I’m prepared to give the ProSpex Uniform Standards, free of charge, to any home inspector association that wants them and all I ask in return is that ProSpex be given attribution in the document. While I’m a retired member of ASHI, I’m not wedded to any professional association. I’d like nothing better than to see NACHI leap out in front of ASHI and NAHI because NACHI has the foresight to recognize the need for a better and a different kind of standards. Were NACHI to adopt the*** ProSpex*** Uniform Standards, they would be far ahead of the other organizations and it would make it much more difficult to use the standards against an inspector. NACHI could truly say that they were the leader in home inspection standards. Based on my own familiarity with various home inspection standards, the current NACHI Standards look like a document cobbled together from bits and pieces of other standards. Not just NACHI members but all home inspectors deserve a standard that will hold up, one that doesn’t create the potential for increasing their legal exposure.
My sole motive here is to bring these associations to their senses and to serve as a catalyst for change. Ideally, I’d like to see a groundswell among home inspectors for change. I’ve certainly got your attention. It’s always more effective when change comes from below rather than when it’s imposed by those at the top. Even though the website costs me money, I hope that I never make a nickel from consulting with a plaintiff’s attorney in a case against a home inspector. I’d like nothing better than to remove my website and never consult with anyone working against an inspector. I’d like to take my website down because one of the major home inspector associations has recognized the need for better standards and has produced standards that really protect home inspectors instead of doing what, in my opinion they’re currently doing - exposing them to potential litigation. But I’m a realist. I’ve tried for twenty years to get the attention of ASHI for twenty years but my imprecations have fallen, with a few exceptions, on deaf ears. I want to improve the profession which has done so much for me and the only way I know how to get the attention of the various associations and their members regarding their standards is to hold out the potential of hitting them where it hurts – in the pocketbook. As I said, I hope it never comes to that. I’d much prefer that one of the major associations steps up and assumes the role of visionary leadership with regard to standards instead of simply resting on the status quo.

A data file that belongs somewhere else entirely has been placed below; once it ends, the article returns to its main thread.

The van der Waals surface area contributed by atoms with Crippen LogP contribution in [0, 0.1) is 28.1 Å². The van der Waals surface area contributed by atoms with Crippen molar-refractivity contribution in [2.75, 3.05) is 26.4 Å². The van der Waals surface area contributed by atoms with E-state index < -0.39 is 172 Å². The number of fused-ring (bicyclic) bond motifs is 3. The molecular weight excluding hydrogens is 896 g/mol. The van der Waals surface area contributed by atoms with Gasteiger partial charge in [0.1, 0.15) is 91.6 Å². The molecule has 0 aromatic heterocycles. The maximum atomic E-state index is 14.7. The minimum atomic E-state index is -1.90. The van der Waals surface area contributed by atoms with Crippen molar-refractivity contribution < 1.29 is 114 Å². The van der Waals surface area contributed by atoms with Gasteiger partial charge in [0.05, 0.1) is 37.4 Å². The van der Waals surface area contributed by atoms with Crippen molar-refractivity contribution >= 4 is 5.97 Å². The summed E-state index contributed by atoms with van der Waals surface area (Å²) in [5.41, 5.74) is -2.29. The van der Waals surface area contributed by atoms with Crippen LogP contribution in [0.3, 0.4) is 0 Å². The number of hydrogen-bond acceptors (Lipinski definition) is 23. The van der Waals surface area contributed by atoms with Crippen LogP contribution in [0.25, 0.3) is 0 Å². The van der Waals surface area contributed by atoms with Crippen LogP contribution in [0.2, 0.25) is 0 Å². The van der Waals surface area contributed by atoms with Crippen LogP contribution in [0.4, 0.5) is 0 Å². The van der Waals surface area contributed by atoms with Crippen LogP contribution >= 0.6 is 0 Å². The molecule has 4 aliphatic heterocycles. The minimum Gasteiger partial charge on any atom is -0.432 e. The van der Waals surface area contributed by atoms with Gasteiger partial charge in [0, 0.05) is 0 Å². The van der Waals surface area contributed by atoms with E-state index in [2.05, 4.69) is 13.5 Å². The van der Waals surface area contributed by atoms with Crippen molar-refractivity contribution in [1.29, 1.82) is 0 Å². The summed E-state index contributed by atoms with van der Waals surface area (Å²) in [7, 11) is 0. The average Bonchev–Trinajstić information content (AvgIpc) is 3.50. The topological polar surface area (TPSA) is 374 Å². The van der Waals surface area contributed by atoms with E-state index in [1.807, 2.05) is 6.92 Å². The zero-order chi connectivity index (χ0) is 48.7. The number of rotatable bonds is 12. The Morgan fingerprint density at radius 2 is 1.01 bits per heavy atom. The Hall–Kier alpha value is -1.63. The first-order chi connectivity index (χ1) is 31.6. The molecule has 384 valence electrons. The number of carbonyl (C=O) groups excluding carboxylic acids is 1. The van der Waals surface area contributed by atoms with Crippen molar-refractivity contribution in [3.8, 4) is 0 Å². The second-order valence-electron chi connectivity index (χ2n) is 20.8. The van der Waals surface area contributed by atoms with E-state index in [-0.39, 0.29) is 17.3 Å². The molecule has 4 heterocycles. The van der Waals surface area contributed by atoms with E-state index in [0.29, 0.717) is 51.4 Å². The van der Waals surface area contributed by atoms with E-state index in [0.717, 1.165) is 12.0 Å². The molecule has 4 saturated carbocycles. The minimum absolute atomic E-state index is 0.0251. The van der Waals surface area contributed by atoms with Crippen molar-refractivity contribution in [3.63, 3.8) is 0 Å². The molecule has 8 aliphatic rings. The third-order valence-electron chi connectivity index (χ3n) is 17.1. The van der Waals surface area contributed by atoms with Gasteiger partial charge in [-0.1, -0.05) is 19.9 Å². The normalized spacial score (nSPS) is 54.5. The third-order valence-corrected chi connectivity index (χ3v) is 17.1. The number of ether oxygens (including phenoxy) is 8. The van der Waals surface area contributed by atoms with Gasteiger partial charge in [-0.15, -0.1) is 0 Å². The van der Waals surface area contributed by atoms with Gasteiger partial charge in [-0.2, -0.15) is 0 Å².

You’re a member of NACHI. Look over the material which follows this letter and then email me. I’ll call you so we can further discuss it. It’s a critique of some, but certainly not all, of the problems with the current NACHI Standards. I’m not singling out NACHI. ASHI, NAHI, and CREIA as well as Arizona and other regulated states have just as many problems with their standards; many of them are the same ones that affect the NACHI Standards. I’ve sent you the material on the NACHI Standards because you’re a NACHI member and you apply their Standards to your work. I’d like for you to become better informed regarding some of the problems with the document that you hang your hat on. If you think that other NACHI members and, through them, NACHI itself might be interested in new standards, let me know and maybe we can work on getting them to consider the approach taken in the ProSpex Uniform Standards.
You’re young, ambitious, and smart.
Keep thinking; you do it well,